Layout can be changed at any time without re-inputting other information (program automatically re-computes based on the new layout).
  • Allows two laterals on a junction fitting (a real boon to rational layout).
  • Can have no more than about 480 branches in the system
  • The program creates a schematic view, not a scale drawing
  • Schematic cannot be printed as a graphics image

Hood airflow
  • Computes suggested airflows for common simple hood designs (e.g., table-top capturing hoods and enclosing hoods) using the author's best guess of the effects of toxicity, exposure conditions, cross-draft velocity, and distance of the source from the hood and from the person protected by the hood (see Estimate Hood Airflows ).
  • User also can simply input the desired hood airflow.
  • Many of the airflow recommendations are based on "educated guesses" since published research offers little guidance

Duct sizing
  • Allows use of round, rectangular, or flat oval ducts
  • Selects intial round duct sizes from user-editable files of available duct sizes
  • Allows user to over-ride program choices
  • Can display duct dimensions on schematic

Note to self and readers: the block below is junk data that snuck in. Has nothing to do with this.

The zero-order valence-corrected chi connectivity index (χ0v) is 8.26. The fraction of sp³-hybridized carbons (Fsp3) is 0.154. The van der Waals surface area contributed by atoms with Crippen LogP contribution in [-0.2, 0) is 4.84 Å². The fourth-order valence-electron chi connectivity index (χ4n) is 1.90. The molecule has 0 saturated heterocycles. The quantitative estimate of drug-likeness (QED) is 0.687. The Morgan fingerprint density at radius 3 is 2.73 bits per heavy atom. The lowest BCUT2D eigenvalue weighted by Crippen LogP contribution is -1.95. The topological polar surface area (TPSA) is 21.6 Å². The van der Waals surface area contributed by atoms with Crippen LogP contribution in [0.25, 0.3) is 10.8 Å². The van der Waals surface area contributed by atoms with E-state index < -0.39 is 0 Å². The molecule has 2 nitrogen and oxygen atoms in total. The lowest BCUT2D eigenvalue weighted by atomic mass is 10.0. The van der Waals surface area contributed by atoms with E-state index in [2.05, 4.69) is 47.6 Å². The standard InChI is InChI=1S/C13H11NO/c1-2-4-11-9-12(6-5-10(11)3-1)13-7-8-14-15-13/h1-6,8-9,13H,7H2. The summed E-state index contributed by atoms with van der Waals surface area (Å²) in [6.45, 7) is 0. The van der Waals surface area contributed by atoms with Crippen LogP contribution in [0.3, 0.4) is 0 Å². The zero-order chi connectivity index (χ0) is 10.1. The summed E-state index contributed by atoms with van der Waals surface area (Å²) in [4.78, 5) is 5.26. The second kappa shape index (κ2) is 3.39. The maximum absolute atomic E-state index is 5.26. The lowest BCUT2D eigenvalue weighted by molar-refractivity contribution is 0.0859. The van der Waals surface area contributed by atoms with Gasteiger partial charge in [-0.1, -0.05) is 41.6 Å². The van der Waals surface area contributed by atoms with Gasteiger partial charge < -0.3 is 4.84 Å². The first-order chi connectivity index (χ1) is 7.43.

• Makes optimal re-sizing relatively easy.
  • Automatic sizing for round ducts, only

Static pressure calculations
  • Extensive user-editable defaults drastically reduce number of required inputs
  • If you are experienced, you may need little help in inputing coefficients. If so, you should use the Quick Inputs screen. Help screens show tables for each type of input.
  • If you are not that experienced, you may want to start with the screens created for each type of input, which has the help right in front of you for each one. See Airflow and Pyschrometrics, Duct Dimensions, Hood loss coefficients, Elbows, Fricton Loss, Lateral Entry Angle, Contractions and Expansions.
  • Loss coefficients choices shown when and where needed. Progam computes many for itself based on simple user inputs.
  • Entire run of ducts described at once (e.g., number of 90 degree elbows in this branch), which is much faster than describing each and every component individually as some other programs require
  • Pressures and flows re-computed instantly with every input you make, giving helpful feedback on effects of design choices